|Previous Section||Index||Home Page|
(a) the host authority are of the opinion that the person has, or may have, a learning difficulty (within the meaning of section 41 of the Learning and Skills Act 2000 (assessments relating to learning difficulties: Wales)) and
looked after child means a person who, for the purposes of the Children Act 1989 is a child looked after by a local authority; and references to the local authority looking after the person are to be read accordingly;
(3) Regulations made by the appropriate national authority may make further provision for determining where a person is ordinarily resident for the purpose of that subsection.. (Sarah McCarthy-Fry.)
Sarah McCarthy-Fry: New clause 14 inserts new chapter 5A into part X of the Education Act 1996. It further strengthens the provisions in the previous clause, particularly for young people with special educational needs, and with regard to information sharing. The new chapter 5A continues to place a duty on the childs or young persons home local authority to take steps to promote the fulfilment of the persons learning potential while they are in juvenile custody and on their release. The new clause is an important mechanism for ensuring that one local authoritythe home local authorityremains involved in the persons education and training, regardless of where they are in the system, and can promote continuity and consistency of learning for the child or young person.
For persons in juvenile custody with special educational needs, the new clause provides a framework of duties that significantly strengthens requirements and that will, we believe, provide the most practical of arrangements to ensure their needs are met in custody and on their release. If a person had a statement of special educational needs prior to their detention, new section 562C requires the host LEA to use its best endeavours to secure that appropriate special educational provision is made for the detained person.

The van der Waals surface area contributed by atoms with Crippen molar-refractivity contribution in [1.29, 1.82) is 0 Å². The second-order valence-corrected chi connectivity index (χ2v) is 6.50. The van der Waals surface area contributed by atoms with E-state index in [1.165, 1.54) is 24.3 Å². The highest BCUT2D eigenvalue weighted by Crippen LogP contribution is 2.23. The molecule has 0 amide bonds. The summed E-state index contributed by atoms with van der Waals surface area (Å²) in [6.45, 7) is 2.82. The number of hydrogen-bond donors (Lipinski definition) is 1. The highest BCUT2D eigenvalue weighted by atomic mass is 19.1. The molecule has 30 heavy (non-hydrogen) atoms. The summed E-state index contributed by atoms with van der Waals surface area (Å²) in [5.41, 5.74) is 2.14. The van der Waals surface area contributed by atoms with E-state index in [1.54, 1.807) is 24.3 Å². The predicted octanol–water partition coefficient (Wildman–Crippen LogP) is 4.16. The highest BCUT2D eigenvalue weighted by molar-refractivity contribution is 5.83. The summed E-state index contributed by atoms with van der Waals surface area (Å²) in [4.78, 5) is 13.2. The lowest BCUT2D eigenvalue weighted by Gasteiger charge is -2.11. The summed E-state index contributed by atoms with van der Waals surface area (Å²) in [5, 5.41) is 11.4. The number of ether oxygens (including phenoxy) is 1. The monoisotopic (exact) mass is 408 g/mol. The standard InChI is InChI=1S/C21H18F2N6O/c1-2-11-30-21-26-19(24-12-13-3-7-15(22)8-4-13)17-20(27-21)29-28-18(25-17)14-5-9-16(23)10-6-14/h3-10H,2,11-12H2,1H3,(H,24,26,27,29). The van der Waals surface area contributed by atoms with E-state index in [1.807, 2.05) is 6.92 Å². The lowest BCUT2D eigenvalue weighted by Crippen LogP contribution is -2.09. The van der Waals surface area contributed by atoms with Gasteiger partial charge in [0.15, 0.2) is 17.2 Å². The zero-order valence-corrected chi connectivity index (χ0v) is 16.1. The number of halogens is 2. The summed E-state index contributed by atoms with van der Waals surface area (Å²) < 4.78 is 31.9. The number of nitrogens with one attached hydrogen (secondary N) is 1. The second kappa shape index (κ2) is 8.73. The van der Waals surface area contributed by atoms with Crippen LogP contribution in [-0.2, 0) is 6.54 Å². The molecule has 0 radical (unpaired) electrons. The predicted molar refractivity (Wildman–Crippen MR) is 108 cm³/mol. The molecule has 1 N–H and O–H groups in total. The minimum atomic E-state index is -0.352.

Mr. Graham Stuart (Beverley and Holderness) (Con): Will the Minister explain why the Government have chosen to make the host authority use best endeavours rather than a rather stronger duty? While she is answering that, will she also deal with the position whereby the home authority is required to
take such steps as they consider appropriate?
Sarah McCarthy-Fry: I take the hon. Gentlemans point and I shall come on to the detail of his intervention later. The point I made earlier about making practicable arrangements to ensure that needs are met is relevant; young people normally spend only a short time in custody, so the practicality of extending arrangements is important.